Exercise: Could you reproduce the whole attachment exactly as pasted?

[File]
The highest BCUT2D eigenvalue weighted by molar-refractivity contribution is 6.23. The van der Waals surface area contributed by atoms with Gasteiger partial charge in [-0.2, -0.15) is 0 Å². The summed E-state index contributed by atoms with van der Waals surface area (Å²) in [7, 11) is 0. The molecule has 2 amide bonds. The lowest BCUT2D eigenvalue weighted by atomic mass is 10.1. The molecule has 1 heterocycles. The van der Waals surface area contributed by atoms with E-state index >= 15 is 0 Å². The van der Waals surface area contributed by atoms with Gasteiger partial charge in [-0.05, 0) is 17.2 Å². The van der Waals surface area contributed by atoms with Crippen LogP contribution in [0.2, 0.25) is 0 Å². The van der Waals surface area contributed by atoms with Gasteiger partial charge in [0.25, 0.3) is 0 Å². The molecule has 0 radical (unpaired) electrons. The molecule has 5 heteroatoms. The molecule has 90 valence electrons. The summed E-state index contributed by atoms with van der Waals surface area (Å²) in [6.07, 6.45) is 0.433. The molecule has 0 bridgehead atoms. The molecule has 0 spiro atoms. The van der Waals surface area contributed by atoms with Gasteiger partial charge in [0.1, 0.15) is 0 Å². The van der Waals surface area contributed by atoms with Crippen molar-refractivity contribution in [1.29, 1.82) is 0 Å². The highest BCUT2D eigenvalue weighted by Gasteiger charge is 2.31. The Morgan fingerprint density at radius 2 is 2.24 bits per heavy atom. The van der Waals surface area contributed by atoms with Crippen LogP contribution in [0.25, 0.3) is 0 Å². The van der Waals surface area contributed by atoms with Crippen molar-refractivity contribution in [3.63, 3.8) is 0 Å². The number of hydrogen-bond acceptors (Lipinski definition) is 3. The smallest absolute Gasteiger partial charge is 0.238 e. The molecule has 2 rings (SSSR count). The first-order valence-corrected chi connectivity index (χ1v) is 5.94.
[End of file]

The highest BCUT2D eigenvalue weighted by molar-refractivity contribution is 6.23. The van der Waals surface area contributed by atoms with Gasteiger partial charge in [-0.2, -0.15) is 0 Å². The summed E-state index contributed by atoms with van der Waals surface area (Å²) in [7, 11) is 0. The molecule has 2 amide bonds. The lowest BCUT2D eigenvalue weighted by atomic mass is 10.1. The molecule has 1 heterocycles. The van der Waals surface area contributed by atoms with E-state index >= 15 is 0 Å². The van der Waals surface area contributed by atoms with Gasteiger partial charge in [-0.05, 0) is 17.2 Å². The van der Waals surface area contributed by atoms with Crippen LogP contribution in [0.2, 0.25) is 0 Å². The van der Waals surface area contributed by atoms with Gasteiger partial charge in [0.25, 0.3) is 0 Å². The molecule has 0 radical (unpaired) electrons. The molecule has 5 heteroatoms. The molecule has 90 valence electrons. The summed E-state index contributed by atoms with van der Waals surface area (Å²) in [6.07, 6.45) is 0.433. The molecule has 0 bridgehead atoms. The molecule has 0 spiro atoms. The van der Waals surface area contributed by atoms with Gasteiger partial charge in [0.1, 0.15) is 0 Å². The van der Waals surface area contributed by atoms with Crippen molar-refractivity contribution in [1.29, 1.82) is 0 Å². The highest BCUT2D eigenvalue weighted by Gasteiger charge is 2.31. The Morgan fingerprint density at radius 2 is 2.24 bits per heavy atom. The van der Waals surface area contributed by atoms with Crippen LogP contribution in [0.25, 0.3) is 0 Å². The van der Waals surface area contributed by atoms with Crippen molar-refractivity contribution in [3.63, 3.8) is 0 Å². The number of hydrogen-bond acceptors (Lipinski definition) is 3. The smallest absolute Gasteiger partial charge is 0.238 e. The molecule has 2 rings (SSSR count). The first-order valence-corrected chi connectivity index (χ1v) is 5.94.